Worldwide renewable energy capacity rises 10% in 2022: What you need to know about the global energy transition this week

China was the largest contributor towards global renewable energy capacity growth in 2022, with 141 GW.
China was the largest contributor towards global renewable energy capacity growth in 2022, with 141 GW.
Image: REUTERS/Carlos Barria
  • This weekly round-up brings you the latest developments in the global energy sector.
  • Top energy news: Global renewable energy capacity up 10%; World carbon allowance sales at record high; German gas shortages loom this winter.
  • For more on the World Economic Forum’s work in the energy space, visit the Shaping the Future of Energy, Materials and Infrastructure Platform.

1. Worldwide renewable energy capacity rises 10% in 2022, but much more is needed

Global renewable energy capacity increased by 9.6% last year, the International Renewable Energy Agency (IRENA) says. Wind and solar power accounted for 90% of the net additions, and almost half of the new capacity was added in Asia.

The additions lifted total renewable energy capacity to 3,372 gigawatts (GW) at the end of last year, which was 295 GW higher than the previous year. China was the largest contributor, with 141 GW.

Wind and solar accounted for 90% of new renewable power capacity last year.
Image: IRENA

Renewables in Europe and North America grew by 57.3 GW and 29.1 GW respectively, while the Middle East recorded its highest increase in renewables on record, with 3.2 GW of new capacity commissioned in 2022, an increase of 12.8% from the previous year.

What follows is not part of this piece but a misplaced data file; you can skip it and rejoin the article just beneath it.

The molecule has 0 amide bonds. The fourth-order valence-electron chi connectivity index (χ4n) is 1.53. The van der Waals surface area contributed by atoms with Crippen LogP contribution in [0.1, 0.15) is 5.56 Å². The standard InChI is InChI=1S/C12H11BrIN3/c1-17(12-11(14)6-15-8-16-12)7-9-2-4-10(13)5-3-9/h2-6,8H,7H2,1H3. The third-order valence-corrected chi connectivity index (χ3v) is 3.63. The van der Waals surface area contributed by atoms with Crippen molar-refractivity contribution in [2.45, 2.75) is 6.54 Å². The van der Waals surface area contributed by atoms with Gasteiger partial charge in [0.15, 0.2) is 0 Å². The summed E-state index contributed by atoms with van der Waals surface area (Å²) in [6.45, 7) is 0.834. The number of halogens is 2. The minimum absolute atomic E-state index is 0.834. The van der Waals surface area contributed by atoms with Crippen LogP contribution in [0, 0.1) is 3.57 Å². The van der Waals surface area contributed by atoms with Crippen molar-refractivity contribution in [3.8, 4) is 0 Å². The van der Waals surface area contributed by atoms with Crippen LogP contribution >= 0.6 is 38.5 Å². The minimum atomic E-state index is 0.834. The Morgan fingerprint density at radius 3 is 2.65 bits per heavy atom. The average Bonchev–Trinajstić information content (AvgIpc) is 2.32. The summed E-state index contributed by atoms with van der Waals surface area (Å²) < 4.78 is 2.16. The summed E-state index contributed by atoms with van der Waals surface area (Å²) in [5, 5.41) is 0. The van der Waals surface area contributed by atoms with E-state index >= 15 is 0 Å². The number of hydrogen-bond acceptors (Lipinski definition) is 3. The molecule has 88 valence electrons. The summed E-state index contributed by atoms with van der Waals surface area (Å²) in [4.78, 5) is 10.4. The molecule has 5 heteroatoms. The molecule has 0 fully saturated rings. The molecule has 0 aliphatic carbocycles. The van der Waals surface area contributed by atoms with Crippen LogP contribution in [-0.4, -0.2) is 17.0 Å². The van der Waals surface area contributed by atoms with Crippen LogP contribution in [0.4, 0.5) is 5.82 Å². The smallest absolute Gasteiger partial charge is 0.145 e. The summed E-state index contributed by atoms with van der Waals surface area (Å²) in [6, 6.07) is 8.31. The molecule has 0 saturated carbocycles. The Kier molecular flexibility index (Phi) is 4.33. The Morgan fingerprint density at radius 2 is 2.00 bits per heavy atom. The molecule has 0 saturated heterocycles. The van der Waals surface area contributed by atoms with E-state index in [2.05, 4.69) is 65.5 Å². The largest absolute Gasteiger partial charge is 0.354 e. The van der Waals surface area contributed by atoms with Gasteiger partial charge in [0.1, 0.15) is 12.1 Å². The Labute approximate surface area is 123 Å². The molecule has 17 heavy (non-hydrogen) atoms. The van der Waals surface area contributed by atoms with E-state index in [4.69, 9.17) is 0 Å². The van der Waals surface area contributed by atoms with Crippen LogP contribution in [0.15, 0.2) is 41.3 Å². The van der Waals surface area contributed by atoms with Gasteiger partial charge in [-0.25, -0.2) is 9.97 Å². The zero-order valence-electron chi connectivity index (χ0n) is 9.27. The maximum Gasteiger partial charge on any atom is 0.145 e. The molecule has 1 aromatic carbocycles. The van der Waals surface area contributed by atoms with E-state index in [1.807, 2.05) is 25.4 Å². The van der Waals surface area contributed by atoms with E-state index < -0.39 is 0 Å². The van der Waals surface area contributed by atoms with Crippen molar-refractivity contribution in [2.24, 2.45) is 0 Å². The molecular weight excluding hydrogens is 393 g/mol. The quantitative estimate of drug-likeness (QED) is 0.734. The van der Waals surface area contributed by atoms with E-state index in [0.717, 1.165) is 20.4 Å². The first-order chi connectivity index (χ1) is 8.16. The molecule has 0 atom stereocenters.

"This continued record growth shows the resilience of renewable energy amidst the lingering energy crisis," IRENA Director-General Francesco La Camera said. "But annual additions of renewable power capacity must grow three times the current level by 2030 if we want to stay on a pathway limiting global warming to 1.5°C.”

A new report from the UN's Intergovernmental Panel on Climate Change says emissions must be halved by the mid-2030s if the world is to have any chance of limiting temperature rise to 1.5°C above pre-industrial levels.

2. Record $63 billion raised from carbon allowance sales in 2022

Governments around the world raised a record $63 billion from the sales of carbon allowances in 2022, up by around $4 billion from 2021, as increasing numbers of countries or regions have increased their ambitions to cut pollution.

Many countries and regions have launched emissions trading systems (ETS) to put a price on carbon dioxide emissions and incentivize companies to invest in low-carbon technology.

A total of 28 ETS programmes are in operation globally, covering around 17% of global emissions. Under an ETS, governments set a gradually decreasing cap on the amount of emissions that a sector, or group of sectors, can produce. They create carbon allowances for those emissions, which are auctioned, and companies must buy one for each tonne of CO2 they emit.